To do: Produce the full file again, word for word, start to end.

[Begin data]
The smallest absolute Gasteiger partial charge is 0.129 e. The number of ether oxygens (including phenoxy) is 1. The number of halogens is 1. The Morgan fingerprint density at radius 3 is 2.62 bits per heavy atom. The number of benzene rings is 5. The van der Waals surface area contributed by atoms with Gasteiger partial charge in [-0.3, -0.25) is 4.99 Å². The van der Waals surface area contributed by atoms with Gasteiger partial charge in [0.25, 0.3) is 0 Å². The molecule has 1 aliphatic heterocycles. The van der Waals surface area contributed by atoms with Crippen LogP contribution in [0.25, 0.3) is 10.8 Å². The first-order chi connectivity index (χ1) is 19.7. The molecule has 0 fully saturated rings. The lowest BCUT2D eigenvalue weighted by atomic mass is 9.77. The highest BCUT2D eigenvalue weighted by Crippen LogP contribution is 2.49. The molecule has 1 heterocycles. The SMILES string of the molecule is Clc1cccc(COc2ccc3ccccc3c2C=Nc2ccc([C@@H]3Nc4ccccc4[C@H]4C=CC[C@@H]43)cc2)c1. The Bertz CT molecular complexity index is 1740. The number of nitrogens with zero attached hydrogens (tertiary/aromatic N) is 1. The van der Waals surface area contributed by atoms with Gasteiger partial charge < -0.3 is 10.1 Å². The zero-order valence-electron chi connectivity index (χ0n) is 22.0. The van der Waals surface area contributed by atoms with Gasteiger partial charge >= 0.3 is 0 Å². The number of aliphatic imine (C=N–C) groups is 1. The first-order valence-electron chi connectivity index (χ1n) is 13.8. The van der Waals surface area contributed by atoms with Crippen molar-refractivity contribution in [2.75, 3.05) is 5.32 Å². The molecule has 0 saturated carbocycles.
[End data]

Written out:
The smallest absolute Gasteiger partial charge is 0.129 e. The number of ether oxygens (including phenoxy) is 1. The number of halogens is 1. The Morgan fingerprint density at radius 3 is 2.62 bits per heavy atom. The number of benzene rings is 5. The van der Waals surface area contributed by atoms with Gasteiger partial charge in [-0.3, -0.25) is 4.99 Å². The van der Waals surface area contributed by atoms with Gasteiger partial charge in [0.25, 0.3) is 0 Å². The molecule has 1 aliphatic heterocycles. The van der Waals surface area contributed by atoms with Crippen LogP contribution in [0.25, 0.3) is 10.8 Å². The first-order chi connectivity index (χ1) is 19.7. The molecule has 0 fully saturated rings. The lowest BCUT2D eigenvalue weighted by atomic mass is 9.77. The highest BCUT2D eigenvalue weighted by Crippen LogP contribution is 2.49. The molecule has 1 heterocycles. The SMILES string of the molecule is Clc1cccc(COc2ccc3ccccc3c2C=Nc2ccc([C@@H]3Nc4ccccc4[C@H]4C=CC[C@@H]43)cc2)c1. The Bertz CT molecular complexity index is 1740. The number of nitrogens with zero attached hydrogens (tertiary/aromatic N) is 1. The van der Waals surface area contributed by atoms with Gasteiger partial charge < -0.3 is 10.1 Å². The zero-order valence-electron chi connectivity index (χ0n) is 22.0. The van der Waals surface area contributed by atoms with Gasteiger partial charge >= 0.3 is 0 Å². The number of aliphatic imine (C=N–C) groups is 1. The first-order valence-electron chi connectivity index (χ1n) is 13.8. The van der Waals surface area contributed by atoms with Crippen molar-refractivity contribution in [2.75, 3.05) is 5.32 Å². The molecule has 0 saturated carbocycles.